Making The Firewall More Manageable In Windows 7

We all know that Windows 7 comes with its own Firewall tool, but very few people makes good use of it to protect themselves. It is not the fault of the users. This is mainly because the Firewall tool is hidden deep in the control panel and the minimal and confusing interface make setting it up a difficult task for the average user. If you are looking for a simpler solution to setup your Firewall, TinyWall could be the one you are looking for.

TinyWall is a tiny application that uses Windows Firewall’s Application Programming Interface (API) to provide a comprehensive “tiny” outpost on your computer’s network security that packs a huge punch.

Since the program uses Windows Firewall, it kind of “cheats” in the sense that it doesn’t have its own filter driver like other firewalls do. It piggy-backs on Windows’ own infrastructure and takes command of it. This isn’t necessarily bad, and it even makes the installation process simpler for that reason. You also get the assurance that you’re not taking any real risk in installing it, as it cannot blue-screen your computer for a faulty NDIS driver or cause any of those other disasters that firewalls commonly cause.

As soon as the program is installed, you get no special interface or anything fancy. You just get the TinyWall icon on your taskbar and that’s pretty much the end of the story. When you click that icon, you get a series of configuration options:

tinywall-options

Clicking “Manage” will take you to a comprehensive configuration panel where you can state exceptions for your firewall by either selecting processes or services that you’re currently running. You can also browse for files if you don’t have anything running at this moment. If you really don’t know what to configure in your firewall, your best bet is to hover the mouse over “Change mode” and select “Autolearn.” This particular option gives TinyWall a free hand to automatically determine whether a program that accesses the Internet has malicious intentions or not. It also lets TinyWall determine whether it should block or welcome certain incoming packets. You’ll find this feature especially useful if you’re a newbie.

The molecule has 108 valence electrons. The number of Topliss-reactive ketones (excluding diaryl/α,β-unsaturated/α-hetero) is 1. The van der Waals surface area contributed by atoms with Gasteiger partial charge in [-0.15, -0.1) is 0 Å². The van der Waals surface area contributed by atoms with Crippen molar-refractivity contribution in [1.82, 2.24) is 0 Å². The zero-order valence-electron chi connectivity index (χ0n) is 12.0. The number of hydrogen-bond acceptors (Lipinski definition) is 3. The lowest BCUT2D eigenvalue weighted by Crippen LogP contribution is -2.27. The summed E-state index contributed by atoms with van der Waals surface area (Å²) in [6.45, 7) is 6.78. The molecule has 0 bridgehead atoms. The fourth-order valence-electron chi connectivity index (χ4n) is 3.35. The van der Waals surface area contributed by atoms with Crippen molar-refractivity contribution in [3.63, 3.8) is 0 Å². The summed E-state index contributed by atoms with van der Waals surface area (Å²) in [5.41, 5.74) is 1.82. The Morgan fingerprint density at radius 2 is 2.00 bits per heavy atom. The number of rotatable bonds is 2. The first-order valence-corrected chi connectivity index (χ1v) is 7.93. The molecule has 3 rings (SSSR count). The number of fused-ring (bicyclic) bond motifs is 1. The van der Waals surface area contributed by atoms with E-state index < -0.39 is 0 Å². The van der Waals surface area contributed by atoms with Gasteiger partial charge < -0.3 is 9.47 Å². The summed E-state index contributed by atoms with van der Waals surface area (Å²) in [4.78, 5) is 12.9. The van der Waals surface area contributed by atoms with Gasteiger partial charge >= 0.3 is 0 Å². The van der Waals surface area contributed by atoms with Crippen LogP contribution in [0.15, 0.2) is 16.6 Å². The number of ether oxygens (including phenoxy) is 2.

One of my favorite features is the “Show connections” screen:

tinywall-connections

This is a lot faster than typing “netstat” on the command line! All I had to do was click the TinyWall icon and then click “Show connections,” and bam! You can see the connections to my web server (httpd) and the two OR connections I’m holding via AdvOR. This application is much more useful than “netstat” for diagnosing your connection. However, I’m rather disappointed in the fact that it doesn’t really refresh the connection view. I have to manually click “Show active connections” twice to refresh. This doesn’t really help me with determining whether everyone’s making it to my website, for example.

Aside from that minor setback, TinyWall is an amazing application that helps beginners gain more control over their network security without having to see all those annoying “Allow/Block” pop-ups that appear with Windows Firewall. Its “Autolearn” capability looks promising, although I haven’t had a chance to test it extensively.

I’d like to hear what you think about this program after testing it. Has anyone had good or bad times with it? Post to our readers in the comments section below!

TinyWall.